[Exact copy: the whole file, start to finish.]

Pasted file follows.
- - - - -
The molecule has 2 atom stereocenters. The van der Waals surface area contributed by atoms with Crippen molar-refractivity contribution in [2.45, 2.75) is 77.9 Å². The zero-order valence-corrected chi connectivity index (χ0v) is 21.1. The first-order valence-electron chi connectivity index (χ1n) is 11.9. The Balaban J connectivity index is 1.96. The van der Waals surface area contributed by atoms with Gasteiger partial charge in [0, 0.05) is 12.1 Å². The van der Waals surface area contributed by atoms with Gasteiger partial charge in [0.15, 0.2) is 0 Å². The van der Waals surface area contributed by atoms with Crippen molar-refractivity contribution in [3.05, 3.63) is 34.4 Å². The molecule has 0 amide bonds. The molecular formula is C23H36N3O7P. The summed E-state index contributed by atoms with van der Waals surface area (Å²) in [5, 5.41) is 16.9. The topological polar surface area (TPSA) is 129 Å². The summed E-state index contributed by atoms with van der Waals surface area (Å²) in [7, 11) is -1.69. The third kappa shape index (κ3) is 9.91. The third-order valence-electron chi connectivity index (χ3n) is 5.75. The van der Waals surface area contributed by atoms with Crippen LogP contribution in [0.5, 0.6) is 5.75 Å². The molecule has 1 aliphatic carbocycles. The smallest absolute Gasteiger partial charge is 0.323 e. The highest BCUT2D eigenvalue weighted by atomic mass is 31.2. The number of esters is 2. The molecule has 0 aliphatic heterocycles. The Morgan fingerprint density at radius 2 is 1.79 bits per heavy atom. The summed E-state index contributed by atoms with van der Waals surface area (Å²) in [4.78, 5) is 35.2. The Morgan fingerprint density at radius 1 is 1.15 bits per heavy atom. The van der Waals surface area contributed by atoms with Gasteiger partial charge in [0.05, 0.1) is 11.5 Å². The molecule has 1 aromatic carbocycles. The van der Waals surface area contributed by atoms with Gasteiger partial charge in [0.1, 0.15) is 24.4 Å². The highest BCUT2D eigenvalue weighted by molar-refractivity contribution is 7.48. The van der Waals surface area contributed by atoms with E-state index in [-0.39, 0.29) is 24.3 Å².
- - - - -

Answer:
The molecule has 2 atom stereocenters. The van der Waals surface area contributed by atoms with Crippen molar-refractivity contribution in [2.45, 2.75) is 77.9 Å². The zero-order valence-corrected chi connectivity index (χ0v) is 21.1. The first-order valence-electron chi connectivity index (χ1n) is 11.9. The Balaban J connectivity index is 1.96. The van der Waals surface area contributed by atoms with Gasteiger partial charge in [0, 0.05) is 12.1 Å². The van der Waals surface area contributed by atoms with Gasteiger partial charge in [0.15, 0.2) is 0 Å². The van der Waals surface area contributed by atoms with Crippen molar-refractivity contribution in [3.05, 3.63) is 34.4 Å². The molecule has 0 amide bonds. The molecular formula is C23H36N3O7P. The summed E-state index contributed by atoms with van der Waals surface area (Å²) in [5, 5.41) is 16.9. The topological polar surface area (TPSA) is 129 Å². The summed E-state index contributed by atoms with van der Waals surface area (Å²) in [7, 11) is -1.69. The third kappa shape index (κ3) is 9.91. The third-order valence-electron chi connectivity index (χ3n) is 5.75. The van der Waals surface area contributed by atoms with Crippen LogP contribution in [0.5, 0.6) is 5.75 Å². The molecule has 1 aliphatic carbocycles. The smallest absolute Gasteiger partial charge is 0.323 e. The highest BCUT2D eigenvalue weighted by atomic mass is 31.2. The number of esters is 2. The molecule has 0 aliphatic heterocycles. The Morgan fingerprint density at radius 2 is 1.79 bits per heavy atom. The summed E-state index contributed by atoms with van der Waals surface area (Å²) in [4.78, 5) is 35.2. The Morgan fingerprint density at radius 1 is 1.15 bits per heavy atom. The van der Waals surface area contributed by atoms with Gasteiger partial charge in [0.05, 0.1) is 11.5 Å². The molecule has 1 aromatic carbocycles. The van der Waals surface area contributed by atoms with Gasteiger partial charge in [0.1, 0.15) is 24.4 Å². The highest BCUT2D eigenvalue weighted by molar-refractivity contribution is 7.48. The van der Waals surface area contributed by atoms with E-state index in [-0.39, 0.29) is 24.3 Å².